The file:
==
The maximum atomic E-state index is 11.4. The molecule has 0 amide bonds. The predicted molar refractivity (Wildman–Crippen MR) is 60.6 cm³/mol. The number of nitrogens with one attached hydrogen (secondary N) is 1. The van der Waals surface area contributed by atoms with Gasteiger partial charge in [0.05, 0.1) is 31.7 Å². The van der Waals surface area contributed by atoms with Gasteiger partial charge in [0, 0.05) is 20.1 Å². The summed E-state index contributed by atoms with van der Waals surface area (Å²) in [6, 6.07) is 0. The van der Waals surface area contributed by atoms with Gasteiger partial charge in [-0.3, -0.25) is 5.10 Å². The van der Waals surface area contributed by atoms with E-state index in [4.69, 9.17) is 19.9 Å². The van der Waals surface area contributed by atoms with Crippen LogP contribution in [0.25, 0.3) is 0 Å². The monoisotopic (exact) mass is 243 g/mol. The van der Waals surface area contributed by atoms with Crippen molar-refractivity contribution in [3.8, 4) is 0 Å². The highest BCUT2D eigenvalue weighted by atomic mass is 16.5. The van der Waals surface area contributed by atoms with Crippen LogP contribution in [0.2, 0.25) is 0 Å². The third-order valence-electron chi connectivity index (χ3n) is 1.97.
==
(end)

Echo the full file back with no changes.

The maximum atomic E-state index is 11.4. The molecule has 0 amide bonds. The predicted molar refractivity (Wildman–Crippen MR) is 60.6 cm³/mol. The number of nitrogens with one attached hydrogen (secondary N) is 1. The van der Waals surface area contributed by atoms with Gasteiger partial charge in [0.05, 0.1) is 31.7 Å². The van der Waals surface area contributed by atoms with Gasteiger partial charge in [0, 0.05) is 20.1 Å². The summed E-state index contributed by atoms with van der Waals surface area (Å²) in [6, 6.07) is 0. The van der Waals surface area contributed by atoms with Gasteiger partial charge in [-0.3, -0.25) is 5.10 Å². The van der Waals surface area contributed by atoms with E-state index in [4.69, 9.17) is 19.9 Å². The van der Waals surface area contributed by atoms with Crippen LogP contribution in [0.25, 0.3) is 0 Å². The monoisotopic (exact) mass is 243 g/mol. The van der Waals surface area contributed by atoms with Crippen molar-refractivity contribution in [3.8, 4) is 0 Å². The highest BCUT2D eigenvalue weighted by atomic mass is 16.5. The van der Waals surface area contributed by atoms with Crippen LogP contribution in [0.2, 0.25) is 0 Å². The third-order valence-electron chi connectivity index (χ3n) is 1.97.